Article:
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Childcare Service Expansion in Chile and Mexico: For Women or Children or Both?
Over the last few years, several middle-income countries, including Chile, Mexico and Uruguay, have increased the availability of early childhood education and care (ECEC) services. This service expansion is qualitatively different from conditional cash transfer programmes which have mushroomed in the region. Feminist scholars have tended to view these programmes critically, fearing that stipends combined with care conditionalities reinforce traditional gender roles and add to the total workload of poor women, while doing little to improve women’s long-term economic security. Childcare services, in contrast, are explicitly aimed at (or implicitly facilitate) the commodification of female labour and the defamilialization of care. The fact that recent developments in this area have received little scholarly attention so far leaves the (surely unintended) impression that Latin American social policy is unalterably stuck on a familialist track. In reality, however, national and regional trends are likely to be quite varied.
This paper looks at recent efforts to expand ECEC services for children up to three years in Chile and Mexico. Although concerns over low female labour force participation and child welfare have emerged on the political agendas of both countries, their approaches to service expansion differ significantly. Generally speaking, Mexico’s Federal Daycare Programme for Working Mothers subsidizes community- and home-based daycare to facilitate the employment of low-income mothers without pursuing explicit educational aims. Poor women (rather than children) are the programme’s target group.
While female employment has definitely been encouraged by the Chilean government and the expansion of childcare has been perceived as crucial for its achievement, it occupies a secondary place in the country’s programme objectives. The crèche component of "Chile Crece Contigo" (Chile Grows With You) has instead been couched as a strategy to invest in the capabilities and equalize the opportunities of children from low-income families. The title echoes well-known narratives about the "social investment state". Children (rather than women) are the main beneficiaries of the programme and have, in fact, been granted the right to a crèche and a place in the kindergarten.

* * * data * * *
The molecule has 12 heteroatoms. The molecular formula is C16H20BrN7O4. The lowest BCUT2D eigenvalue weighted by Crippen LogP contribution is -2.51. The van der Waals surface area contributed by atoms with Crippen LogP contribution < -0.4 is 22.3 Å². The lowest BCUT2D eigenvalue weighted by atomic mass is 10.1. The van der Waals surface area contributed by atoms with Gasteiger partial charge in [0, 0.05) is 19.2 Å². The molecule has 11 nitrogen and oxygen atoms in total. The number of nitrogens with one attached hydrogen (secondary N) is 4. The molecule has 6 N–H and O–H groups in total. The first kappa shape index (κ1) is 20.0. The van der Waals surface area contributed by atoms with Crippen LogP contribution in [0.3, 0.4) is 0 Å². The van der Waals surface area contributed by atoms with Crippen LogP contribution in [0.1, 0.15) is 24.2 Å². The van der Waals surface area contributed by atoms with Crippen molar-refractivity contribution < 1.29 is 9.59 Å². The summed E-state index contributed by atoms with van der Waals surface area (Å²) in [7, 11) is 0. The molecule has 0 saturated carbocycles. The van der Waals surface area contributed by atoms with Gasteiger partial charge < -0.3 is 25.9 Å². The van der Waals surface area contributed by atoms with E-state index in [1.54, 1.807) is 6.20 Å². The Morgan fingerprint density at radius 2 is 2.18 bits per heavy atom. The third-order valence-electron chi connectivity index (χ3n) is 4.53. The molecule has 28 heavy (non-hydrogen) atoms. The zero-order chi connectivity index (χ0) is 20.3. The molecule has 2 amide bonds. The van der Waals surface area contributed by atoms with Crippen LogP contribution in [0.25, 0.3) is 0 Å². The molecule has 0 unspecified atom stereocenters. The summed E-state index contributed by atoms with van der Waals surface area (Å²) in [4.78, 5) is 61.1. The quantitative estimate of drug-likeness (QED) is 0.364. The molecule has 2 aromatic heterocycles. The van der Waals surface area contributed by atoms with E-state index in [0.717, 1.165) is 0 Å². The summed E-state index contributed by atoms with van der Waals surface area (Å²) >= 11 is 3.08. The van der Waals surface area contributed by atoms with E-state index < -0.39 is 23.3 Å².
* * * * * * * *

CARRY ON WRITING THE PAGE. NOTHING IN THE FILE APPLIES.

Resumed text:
Through a comparison of both programmes, this paper shows that differences in policy design have important implications in terms of the opportunities the programmes are able to create for women and children from low-income families and the prospects for mitigating—or entrenching—existing gender and class inequalities. Since both programmes are fairly recent, a proper evaluation cannot be carried out in this paper. Rather, it is concerned with policy design, the assumptions underlying the programmes in terms of the organization of care, and their potential and limitations for reducing gender and social inequalities.
Finally, the authors venture some hypotheses as to why both countries may have chosen such different responses to address similar problems. They suggest that a combination of institutional legacies, overall frameworks for social policy and politics have made particular modes of ECEC service provision more attractive to governments and have shaped the ways in which similar objectives are translated into different policies.
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Pub. Date: 16 Jun 2010
Pub. Place: Geneva